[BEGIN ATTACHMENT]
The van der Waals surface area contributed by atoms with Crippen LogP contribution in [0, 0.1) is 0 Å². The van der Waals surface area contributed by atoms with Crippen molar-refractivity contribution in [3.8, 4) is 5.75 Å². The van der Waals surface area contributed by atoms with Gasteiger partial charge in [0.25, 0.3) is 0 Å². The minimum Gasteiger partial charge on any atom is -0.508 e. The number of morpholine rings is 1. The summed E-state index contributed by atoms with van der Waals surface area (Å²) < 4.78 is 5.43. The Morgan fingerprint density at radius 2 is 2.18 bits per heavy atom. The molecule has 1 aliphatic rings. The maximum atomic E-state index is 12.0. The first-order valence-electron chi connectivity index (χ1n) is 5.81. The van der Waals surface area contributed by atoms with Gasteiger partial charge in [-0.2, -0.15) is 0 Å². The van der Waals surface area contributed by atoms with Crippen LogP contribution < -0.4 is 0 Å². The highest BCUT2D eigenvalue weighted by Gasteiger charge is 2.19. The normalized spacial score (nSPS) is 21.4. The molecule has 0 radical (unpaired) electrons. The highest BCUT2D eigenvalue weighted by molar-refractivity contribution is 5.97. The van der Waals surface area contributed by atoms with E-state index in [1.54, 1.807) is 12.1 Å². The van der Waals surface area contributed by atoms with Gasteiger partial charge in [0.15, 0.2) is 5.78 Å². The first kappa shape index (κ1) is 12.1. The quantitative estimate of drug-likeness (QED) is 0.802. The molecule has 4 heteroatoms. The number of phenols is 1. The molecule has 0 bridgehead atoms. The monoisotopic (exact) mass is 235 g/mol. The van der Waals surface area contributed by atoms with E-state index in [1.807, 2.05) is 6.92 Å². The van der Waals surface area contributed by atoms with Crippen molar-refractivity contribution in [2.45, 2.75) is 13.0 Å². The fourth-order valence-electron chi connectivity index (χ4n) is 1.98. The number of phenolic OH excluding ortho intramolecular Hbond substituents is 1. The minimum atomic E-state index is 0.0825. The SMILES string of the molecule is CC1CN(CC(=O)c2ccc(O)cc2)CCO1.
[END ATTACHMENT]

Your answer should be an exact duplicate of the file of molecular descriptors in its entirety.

The van der Waals surface area contributed by atoms with Crippen LogP contribution in [0, 0.1) is 0 Å². The van der Waals surface area contributed by atoms with Crippen molar-refractivity contribution in [3.8, 4) is 5.75 Å². The van der Waals surface area contributed by atoms with Gasteiger partial charge in [0.25, 0.3) is 0 Å². The minimum Gasteiger partial charge on any atom is -0.508 e. The number of morpholine rings is 1. The summed E-state index contributed by atoms with van der Waals surface area (Å²) < 4.78 is 5.43. The Morgan fingerprint density at radius 2 is 2.18 bits per heavy atom. The molecule has 1 aliphatic rings. The maximum atomic E-state index is 12.0. The first-order valence-electron chi connectivity index (χ1n) is 5.81. The van der Waals surface area contributed by atoms with Gasteiger partial charge in [-0.2, -0.15) is 0 Å². The van der Waals surface area contributed by atoms with Crippen LogP contribution < -0.4 is 0 Å². The highest BCUT2D eigenvalue weighted by Gasteiger charge is 2.19. The normalized spacial score (nSPS) is 21.4. The molecule has 0 radical (unpaired) electrons. The highest BCUT2D eigenvalue weighted by molar-refractivity contribution is 5.97. The van der Waals surface area contributed by atoms with E-state index in [1.54, 1.807) is 12.1 Å². The van der Waals surface area contributed by atoms with Gasteiger partial charge in [0.15, 0.2) is 5.78 Å². The first kappa shape index (κ1) is 12.1. The quantitative estimate of drug-likeness (QED) is 0.802. The molecule has 4 heteroatoms. The number of phenols is 1. The molecule has 0 bridgehead atoms. The monoisotopic (exact) mass is 235 g/mol. The van der Waals surface area contributed by atoms with E-state index in [1.807, 2.05) is 6.92 Å². The van der Waals surface area contributed by atoms with Crippen molar-refractivity contribution in [2.45, 2.75) is 13.0 Å². The fourth-order valence-electron chi connectivity index (χ4n) is 1.98. The number of phenolic OH excluding ortho intramolecular Hbond substituents is 1. The minimum atomic E-state index is 0.0825. The SMILES string of the molecule is CC1CN(CC(=O)c2ccc(O)cc2)CCO1.